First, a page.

How To Handle Sleepy, Unprepared, And Unmotivated Students

They enter your classroom bleary eyed.

Some have bed-head and pillow lines etched on their faces. A couple are still finishing up breakfast. One boy appears to be wearing the same pajama top he wore to bed the night before.

For more than a few, learning is far from their mind.

The truth is, regardless of how strongly you harp on coming to school prepared, you can’t always count on students to arrive with the mental and physical sharpness needed for optimal learning.

And you can’t afford to leave it to chance. You can’t afford to dive into a lesson when they’re still rubbing sleep from their eyes. No, you have to take matters into your own hands and take a proactive approach—every day of the week.

Here’s how:

Meet them outside.

The key to this strategy is not giving your students the opportunity to sleepwalk into your classroom. Always meet them outside first, either on the playground or in a hallway, preferably several minutes before the bell rings to allow time to visit and build rapport.

Note: If it’s school procedure that your students meet in your classroom, then line them up outside your door just before starting time.

Set a simple expectation, or two.

After the bell rings but before leading your students into the classroom, set the tone for a day of inspired learning by asking for a straight line with backpacks zipped and slung over both shoulders. This sends the message that school is indeed in session and attentiveness and engaged participation starts now.

Get them moving into a routine.

Make sure your students have immediate and multiple responsibilities upon entering your classroom—prepping homework, hanging backpacks, organizing materials, checking mailboxes—all of which must be previously and thoroughly taught, modeled, and practiced as part of an every-morning routine.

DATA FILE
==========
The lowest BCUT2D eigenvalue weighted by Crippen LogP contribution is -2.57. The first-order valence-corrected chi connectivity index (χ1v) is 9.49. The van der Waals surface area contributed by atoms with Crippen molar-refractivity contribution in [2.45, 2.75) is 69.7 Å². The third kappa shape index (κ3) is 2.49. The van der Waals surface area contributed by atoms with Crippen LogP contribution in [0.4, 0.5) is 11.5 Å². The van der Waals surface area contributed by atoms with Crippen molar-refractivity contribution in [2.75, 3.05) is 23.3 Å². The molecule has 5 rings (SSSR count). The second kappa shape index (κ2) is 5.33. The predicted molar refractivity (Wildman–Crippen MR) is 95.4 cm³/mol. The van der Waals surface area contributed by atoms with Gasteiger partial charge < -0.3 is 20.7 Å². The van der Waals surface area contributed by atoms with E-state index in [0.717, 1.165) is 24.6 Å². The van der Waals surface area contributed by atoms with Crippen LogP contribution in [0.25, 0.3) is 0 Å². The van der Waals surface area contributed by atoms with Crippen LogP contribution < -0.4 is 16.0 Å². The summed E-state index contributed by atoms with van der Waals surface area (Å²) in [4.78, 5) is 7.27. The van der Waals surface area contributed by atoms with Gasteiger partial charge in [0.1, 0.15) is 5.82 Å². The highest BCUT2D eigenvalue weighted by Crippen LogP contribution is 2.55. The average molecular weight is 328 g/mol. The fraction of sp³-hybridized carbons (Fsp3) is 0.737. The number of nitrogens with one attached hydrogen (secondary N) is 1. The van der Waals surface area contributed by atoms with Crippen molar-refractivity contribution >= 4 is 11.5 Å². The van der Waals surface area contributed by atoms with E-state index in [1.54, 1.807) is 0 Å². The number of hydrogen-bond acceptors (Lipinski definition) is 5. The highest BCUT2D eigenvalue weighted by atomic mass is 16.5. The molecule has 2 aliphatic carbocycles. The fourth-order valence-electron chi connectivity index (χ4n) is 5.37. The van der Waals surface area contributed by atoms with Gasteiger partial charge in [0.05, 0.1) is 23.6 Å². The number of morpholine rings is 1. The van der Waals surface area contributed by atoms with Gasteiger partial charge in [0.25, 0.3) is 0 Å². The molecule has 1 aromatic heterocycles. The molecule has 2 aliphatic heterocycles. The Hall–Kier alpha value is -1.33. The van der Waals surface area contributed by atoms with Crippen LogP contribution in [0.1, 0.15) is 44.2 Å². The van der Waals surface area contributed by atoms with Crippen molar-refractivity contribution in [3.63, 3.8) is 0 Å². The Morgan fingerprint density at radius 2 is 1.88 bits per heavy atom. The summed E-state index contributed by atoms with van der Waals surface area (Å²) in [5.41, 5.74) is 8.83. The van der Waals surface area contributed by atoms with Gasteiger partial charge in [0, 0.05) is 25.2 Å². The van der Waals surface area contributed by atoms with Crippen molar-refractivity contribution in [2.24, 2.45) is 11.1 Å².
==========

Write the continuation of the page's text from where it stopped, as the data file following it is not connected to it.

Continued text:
Awaken their mental muscles.

Students become sluggish and unmotivated when they don’t have responsibility. A fast-moving morning routine provides that initial burst of purpose they need to carry them into the first lesson of the day. It wakes them up, sharpens their acuity, and prepares their mental muscles for concentration and challenge.

Finish with pride.

I recommend finishing the routine with a straightening and neatening of their desks, tables, and work areas. A sense of pride in their classroom and in each other encourages an attitude of thankfulness and polite behavior. When completed, have your students wait for your first announcement while standing behind their chairs.

Get the blood flowing.

In most circumstances, your class will now be ready for learning. However, if your teacherly powers tell you that they need more zip and vigor, then a fast set or two of jumping jacks or body twists should do the trick. The relationship between exercise and mental performance is a close one; it pays to use it to your advantage.

Flipping A Switch

By starting the day task focused and brisk moving, you’re grooving an association of attentiveness, independence, and responsibility with the ringing of the morning bell.

It flips a switch that jolts their bodies and minds awake and alive and ready for learning, for the spirit of the day must be one of purpose and energy—never boredom or drudgery.

And this responsibility falls to you.

Although you can have influence that extends beyond the walls of your classroom, you can’t control what happens once your students leave for the day. You can’t control how late they stay up, how early they rise, or whether or not they have breakfast.

But you can control how they enter your classroom. You can control their focus and urgency and transition from home-thinking to school-thinking.

So instead of your first lesson being met with yawns and indifference, your students will sit bright-eyed, alert, and attuned to the swift drumbeat of a well run, productive classroom.

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